vaudeville entitled "Will Success Spoil Rock Hunter ?", about a
stupid and egocentric star.
Embodied by Jayne Mansfield, caricature of Marilyn, the heroine of the play insisted on the fact that she was a real actress, complained that she was considered to be a sexual symbol and even founded her own production company. Axelrod had put many of her attitudes, hopes and dreams, and even some words of Marilyn in the play.
Arthur Miller's wife, Mary, found out the affair between her husband and Marilyn. She booted him out of their home, shortly after October 17 (date of Arthur's 40the birthday). He temporarily settled at the Chelsea Hotel.
In New York, Marilyn signed the papers which legalized her divorce from DiMaggio. Her lawyer, submitted the file at the California Court.
Monday, October 31 the final judgment of the divorce () between Marilyn and Joe DiMaggio was granted by judge Elmer D.Doyle of the Los Angeles Court, in Marilyn's favor, for the motive of mental cruelty.
Frank Delaney, the Marilyn Monroe Productions lawyer resigned, put out by Marilyn's sudden and inexplicable suspicion toward him. So Irving Stein acquired Delaney's work.
In the Marilyn Monroe Productions office, Milton Greene and the production company lawyers gave 2 times more energy.
Furthermore, Dr Hohenberg's influence on Marilyn's professional life grew at a rough guess.Greene had to obtain Dr Hohenberg's consent or to consult her for professionaa or legal issues. This one had managed to be indispensable to both Milton and Marilyn. They were both unable to decide on their own (or to control their use of barbiturates), which led to think that Dr Hohenberg's treatement was probably inappropriate.
Thursday, November 17, she attended the "1955 Thanksgiving March of Muscular Dystrophy Drive", organized by the
The Marilyn Monroe Productions suggested an exclusive rights contract to the Fox :
- a 100 000$ bonus for "The Seven Year Itch"
- during the 7 next years (from 1955 to 1962), she had to shoot 4 movies with a 100 000$ bonus per film, would be allowed to make one movie a year with her own production company and would obtain a commission on her movies profits.
She could also perform in 6 TV or radio programs and record some records.
The Fox would promise to pay the Marilyn Monroe Productions her 100 000$ annual gross salary as monthly payments.
For Milton Greene, he would receive a 75 000$ annual salary.
the 1955 norms, it was an unprecedented case : Marilyn could rely on a
total income of 8 millions $ minimum, for the considered period. Lastly
a very important special clause for Marilyn, allowed her to refuse to
play in movies she considered as a low level, or to work with
directors, or even cameramen she didn't like. To make things
easier since the beginning, Marilyn submitted to the Fox a list of 16
directors (a list drew up with the Greenes help) with who she
agreed to collaborate :
George Cukor, Vittorio De Sica, John Ford, Alfred Hitchcock, John Huston, Elia Kazan, David Lean, Joshua Logan, Joseph L.Mankiewicz, Vincente Minelli, Carol Reed, George Stevens, Lee Strasberg, Billy Wilder, William Wyler and Fred Zinemann.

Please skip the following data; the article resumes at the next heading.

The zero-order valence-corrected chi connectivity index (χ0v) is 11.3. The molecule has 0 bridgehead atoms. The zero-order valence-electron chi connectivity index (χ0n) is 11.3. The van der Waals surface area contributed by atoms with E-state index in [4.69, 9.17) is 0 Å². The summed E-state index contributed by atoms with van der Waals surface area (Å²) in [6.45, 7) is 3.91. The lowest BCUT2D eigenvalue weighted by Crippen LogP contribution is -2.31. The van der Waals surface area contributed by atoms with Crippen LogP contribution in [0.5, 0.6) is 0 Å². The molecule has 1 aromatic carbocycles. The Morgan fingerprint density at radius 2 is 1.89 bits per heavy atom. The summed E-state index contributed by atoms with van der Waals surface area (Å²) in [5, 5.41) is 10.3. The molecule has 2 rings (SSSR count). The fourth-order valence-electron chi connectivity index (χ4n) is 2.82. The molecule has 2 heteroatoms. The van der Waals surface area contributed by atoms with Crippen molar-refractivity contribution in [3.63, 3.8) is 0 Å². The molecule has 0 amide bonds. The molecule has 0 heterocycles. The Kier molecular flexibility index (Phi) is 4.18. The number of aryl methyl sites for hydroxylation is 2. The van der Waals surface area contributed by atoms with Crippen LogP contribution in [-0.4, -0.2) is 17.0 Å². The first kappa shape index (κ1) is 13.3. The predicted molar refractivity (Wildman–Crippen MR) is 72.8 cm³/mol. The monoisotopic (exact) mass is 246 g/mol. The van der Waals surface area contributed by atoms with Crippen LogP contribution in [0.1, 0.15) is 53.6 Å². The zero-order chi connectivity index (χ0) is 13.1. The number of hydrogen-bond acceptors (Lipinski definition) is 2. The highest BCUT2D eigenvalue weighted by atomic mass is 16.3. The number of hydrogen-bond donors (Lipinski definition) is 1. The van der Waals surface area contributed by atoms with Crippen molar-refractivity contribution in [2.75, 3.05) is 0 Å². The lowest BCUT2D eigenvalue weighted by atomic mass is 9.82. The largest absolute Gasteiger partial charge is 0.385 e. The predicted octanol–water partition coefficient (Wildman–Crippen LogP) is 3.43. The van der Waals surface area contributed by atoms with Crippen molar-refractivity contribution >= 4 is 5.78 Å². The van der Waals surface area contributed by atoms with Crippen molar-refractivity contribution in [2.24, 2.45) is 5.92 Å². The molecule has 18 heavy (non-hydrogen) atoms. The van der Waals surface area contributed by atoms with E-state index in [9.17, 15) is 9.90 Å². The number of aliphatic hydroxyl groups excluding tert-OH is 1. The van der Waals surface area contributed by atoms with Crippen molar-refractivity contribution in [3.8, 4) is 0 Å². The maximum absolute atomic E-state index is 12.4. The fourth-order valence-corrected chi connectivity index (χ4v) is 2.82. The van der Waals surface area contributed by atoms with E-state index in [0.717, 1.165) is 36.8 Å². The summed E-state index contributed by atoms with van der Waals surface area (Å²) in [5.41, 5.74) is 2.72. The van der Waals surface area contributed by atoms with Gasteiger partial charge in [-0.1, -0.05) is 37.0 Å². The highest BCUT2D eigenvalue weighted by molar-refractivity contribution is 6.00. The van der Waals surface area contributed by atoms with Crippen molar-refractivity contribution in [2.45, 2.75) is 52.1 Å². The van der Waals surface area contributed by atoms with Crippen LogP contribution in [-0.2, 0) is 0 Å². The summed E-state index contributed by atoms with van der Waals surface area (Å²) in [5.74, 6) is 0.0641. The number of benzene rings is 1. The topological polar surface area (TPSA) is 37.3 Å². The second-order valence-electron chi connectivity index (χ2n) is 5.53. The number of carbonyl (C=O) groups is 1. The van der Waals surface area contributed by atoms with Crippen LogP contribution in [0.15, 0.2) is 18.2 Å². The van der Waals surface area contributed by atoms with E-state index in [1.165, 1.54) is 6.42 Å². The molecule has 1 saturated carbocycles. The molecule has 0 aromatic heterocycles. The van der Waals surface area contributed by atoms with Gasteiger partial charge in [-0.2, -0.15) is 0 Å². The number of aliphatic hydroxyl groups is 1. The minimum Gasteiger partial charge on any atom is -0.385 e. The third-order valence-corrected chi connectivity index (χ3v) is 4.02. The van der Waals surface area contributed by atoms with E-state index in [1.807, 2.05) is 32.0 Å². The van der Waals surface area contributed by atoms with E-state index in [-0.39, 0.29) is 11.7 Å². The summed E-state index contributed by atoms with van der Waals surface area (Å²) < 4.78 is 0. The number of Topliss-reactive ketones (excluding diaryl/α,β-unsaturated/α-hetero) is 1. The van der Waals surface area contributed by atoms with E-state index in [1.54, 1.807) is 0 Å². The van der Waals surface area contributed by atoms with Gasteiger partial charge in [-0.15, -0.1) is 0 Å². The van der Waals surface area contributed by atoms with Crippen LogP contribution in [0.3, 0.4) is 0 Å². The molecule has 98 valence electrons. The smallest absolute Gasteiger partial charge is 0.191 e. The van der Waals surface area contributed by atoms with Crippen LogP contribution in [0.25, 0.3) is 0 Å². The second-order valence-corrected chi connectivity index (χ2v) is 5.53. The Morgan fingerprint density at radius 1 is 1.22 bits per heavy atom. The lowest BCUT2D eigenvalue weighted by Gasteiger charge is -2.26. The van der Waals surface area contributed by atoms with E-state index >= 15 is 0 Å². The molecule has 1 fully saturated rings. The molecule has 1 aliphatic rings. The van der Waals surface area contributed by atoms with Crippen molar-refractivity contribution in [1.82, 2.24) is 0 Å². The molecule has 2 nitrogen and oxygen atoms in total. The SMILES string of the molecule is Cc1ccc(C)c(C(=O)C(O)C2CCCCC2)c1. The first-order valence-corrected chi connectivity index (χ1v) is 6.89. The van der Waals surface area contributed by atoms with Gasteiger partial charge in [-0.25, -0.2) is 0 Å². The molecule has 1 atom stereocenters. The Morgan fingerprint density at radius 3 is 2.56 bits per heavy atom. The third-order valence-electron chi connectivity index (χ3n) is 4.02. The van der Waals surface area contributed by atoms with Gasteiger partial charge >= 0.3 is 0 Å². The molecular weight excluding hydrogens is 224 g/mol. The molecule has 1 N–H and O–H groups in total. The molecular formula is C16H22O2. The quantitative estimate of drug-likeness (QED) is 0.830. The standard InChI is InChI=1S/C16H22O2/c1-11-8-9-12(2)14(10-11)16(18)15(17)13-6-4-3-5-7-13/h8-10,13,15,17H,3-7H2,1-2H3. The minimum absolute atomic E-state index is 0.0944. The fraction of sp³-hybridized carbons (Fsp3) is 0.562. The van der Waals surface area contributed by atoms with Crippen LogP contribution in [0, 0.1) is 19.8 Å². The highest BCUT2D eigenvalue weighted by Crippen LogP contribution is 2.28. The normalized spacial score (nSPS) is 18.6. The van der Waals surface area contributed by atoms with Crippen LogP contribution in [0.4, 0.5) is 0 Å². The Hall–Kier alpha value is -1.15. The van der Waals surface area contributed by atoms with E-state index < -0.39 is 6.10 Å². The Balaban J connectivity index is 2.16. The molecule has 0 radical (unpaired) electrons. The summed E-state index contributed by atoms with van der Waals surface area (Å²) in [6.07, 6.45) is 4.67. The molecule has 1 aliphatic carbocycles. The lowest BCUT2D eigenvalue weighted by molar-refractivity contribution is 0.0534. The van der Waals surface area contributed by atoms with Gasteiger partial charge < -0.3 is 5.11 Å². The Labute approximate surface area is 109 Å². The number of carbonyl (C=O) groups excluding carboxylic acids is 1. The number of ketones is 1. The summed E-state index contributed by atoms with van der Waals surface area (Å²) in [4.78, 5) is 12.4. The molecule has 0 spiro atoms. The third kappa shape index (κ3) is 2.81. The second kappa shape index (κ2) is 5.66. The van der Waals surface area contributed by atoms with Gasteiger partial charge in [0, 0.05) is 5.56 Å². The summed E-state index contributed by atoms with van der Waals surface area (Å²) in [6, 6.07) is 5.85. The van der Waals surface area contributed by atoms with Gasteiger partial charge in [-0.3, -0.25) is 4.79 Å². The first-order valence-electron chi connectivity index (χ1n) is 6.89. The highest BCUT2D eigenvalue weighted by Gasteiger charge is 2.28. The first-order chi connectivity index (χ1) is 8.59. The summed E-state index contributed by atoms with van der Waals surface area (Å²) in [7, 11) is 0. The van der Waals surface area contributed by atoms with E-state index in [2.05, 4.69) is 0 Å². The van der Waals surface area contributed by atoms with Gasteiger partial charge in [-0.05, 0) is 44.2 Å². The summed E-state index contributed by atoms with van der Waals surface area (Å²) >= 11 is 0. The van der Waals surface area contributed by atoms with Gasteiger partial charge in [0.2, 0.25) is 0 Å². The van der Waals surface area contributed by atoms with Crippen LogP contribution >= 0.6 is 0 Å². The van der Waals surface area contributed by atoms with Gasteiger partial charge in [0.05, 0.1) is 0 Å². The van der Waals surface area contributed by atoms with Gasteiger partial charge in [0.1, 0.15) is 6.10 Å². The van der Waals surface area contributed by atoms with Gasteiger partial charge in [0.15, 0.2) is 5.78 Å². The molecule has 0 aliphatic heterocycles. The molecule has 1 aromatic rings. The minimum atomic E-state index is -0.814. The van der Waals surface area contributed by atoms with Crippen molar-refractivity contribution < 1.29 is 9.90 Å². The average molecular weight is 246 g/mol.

The terms of her new contract granted her a right of inspection, not only about the screenplay but also on the choice of the director of photography, an unprecedented power for an actor.
The Fox agreed her conditions and Milton Greene won his gamble.
She was often seen accompanied with Marlon Brando at the theater or the restaurant.
,,), before attending the premiere of "The Rose Tattoo", a party which intended
END OF THE YEAR
Marilyn did her shopping at Saks, accompanied with James Haspiel. She bought many things in this famous store ().
She also went to the Metropolitan Museum with Norman Rosten to see an exhibition on Rodin and was fascinated by the sculpture Pygmalion and Galatée.
Thursday, December 29 at 4.00 PM, the Fox management committee held its ordinary meeting in New York; one of the point
they got onto, was about the approval of the new agreement with the Marilyn Monroe Productions. Spyros Skouras(), director of the Fox, conduced the committee to approve the contract. There wasn't anything effective in it, it was just the business good sense. The studio wanted Marilyn to go back to work as fast as possible.
Marilyn's contract terms were incredibly favorable to her : the MCA had made maintain the price of 100 000$ per film Charles Feldman had negotiated, but then, she owed the studio no more 14 but 4 movies in 7 years. She was also allowed to shoot some movies out of the studio. Furthermore, she had the right to approve or not the director of each of her movies with the studio and the one to choose the head cameraman of 2 of them.
After all, Marilyn had managed to make the studio, and through it Darryl Zanuck, give in.
Saturday, December 31, she signed her new contract with the Fox. Marilyn's victory was the first gap in the Hollywood big studios system. Her position as president gave her a much more important power than the one of the actresses of this era.
She celebrated the New Year's Eve with the Greenes, in Connecticut.